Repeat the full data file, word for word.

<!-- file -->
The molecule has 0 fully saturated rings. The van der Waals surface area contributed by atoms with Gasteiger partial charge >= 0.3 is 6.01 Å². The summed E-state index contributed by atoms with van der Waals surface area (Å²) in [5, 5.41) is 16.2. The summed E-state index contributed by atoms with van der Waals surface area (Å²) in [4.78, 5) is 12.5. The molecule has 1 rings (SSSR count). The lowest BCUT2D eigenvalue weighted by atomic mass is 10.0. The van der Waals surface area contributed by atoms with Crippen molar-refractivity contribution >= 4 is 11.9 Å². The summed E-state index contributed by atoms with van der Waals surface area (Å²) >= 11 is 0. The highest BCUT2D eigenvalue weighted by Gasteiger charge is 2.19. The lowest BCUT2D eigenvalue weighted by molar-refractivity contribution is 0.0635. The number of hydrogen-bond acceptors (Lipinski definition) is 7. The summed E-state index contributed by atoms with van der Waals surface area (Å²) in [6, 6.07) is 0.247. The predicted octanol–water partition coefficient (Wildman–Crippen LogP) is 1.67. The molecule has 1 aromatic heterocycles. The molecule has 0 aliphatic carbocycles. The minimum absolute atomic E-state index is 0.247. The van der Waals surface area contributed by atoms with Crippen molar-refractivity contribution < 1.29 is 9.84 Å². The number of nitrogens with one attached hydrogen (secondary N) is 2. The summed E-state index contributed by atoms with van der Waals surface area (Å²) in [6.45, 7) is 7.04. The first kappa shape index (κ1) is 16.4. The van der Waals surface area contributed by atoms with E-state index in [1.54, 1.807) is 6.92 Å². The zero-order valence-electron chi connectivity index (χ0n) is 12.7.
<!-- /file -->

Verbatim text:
The molecule has 0 fully saturated rings. The van der Waals surface area contributed by atoms with Gasteiger partial charge >= 0.3 is 6.01 Å². The summed E-state index contributed by atoms with van der Waals surface area (Å²) in [5, 5.41) is 16.2. The summed E-state index contributed by atoms with van der Waals surface area (Å²) in [4.78, 5) is 12.5. The molecule has 1 rings (SSSR count). The lowest BCUT2D eigenvalue weighted by atomic mass is 10.0. The van der Waals surface area contributed by atoms with Crippen molar-refractivity contribution >= 4 is 11.9 Å². The summed E-state index contributed by atoms with van der Waals surface area (Å²) >= 11 is 0. The highest BCUT2D eigenvalue weighted by Gasteiger charge is 2.19. The lowest BCUT2D eigenvalue weighted by molar-refractivity contribution is 0.0635. The number of hydrogen-bond acceptors (Lipinski definition) is 7. The summed E-state index contributed by atoms with van der Waals surface area (Å²) in [6, 6.07) is 0.247. The predicted octanol–water partition coefficient (Wildman–Crippen LogP) is 1.67. The molecule has 1 aromatic heterocycles. The molecule has 0 aliphatic carbocycles. The minimum absolute atomic E-state index is 0.247. The van der Waals surface area contributed by atoms with Crippen molar-refractivity contribution < 1.29 is 9.84 Å². The number of nitrogens with one attached hydrogen (secondary N) is 2. The summed E-state index contributed by atoms with van der Waals surface area (Å²) in [6.45, 7) is 7.04. The first kappa shape index (κ1) is 16.4. The van der Waals surface area contributed by atoms with E-state index in [1.54, 1.807) is 6.92 Å². The zero-order valence-electron chi connectivity index (χ0n) is 12.7.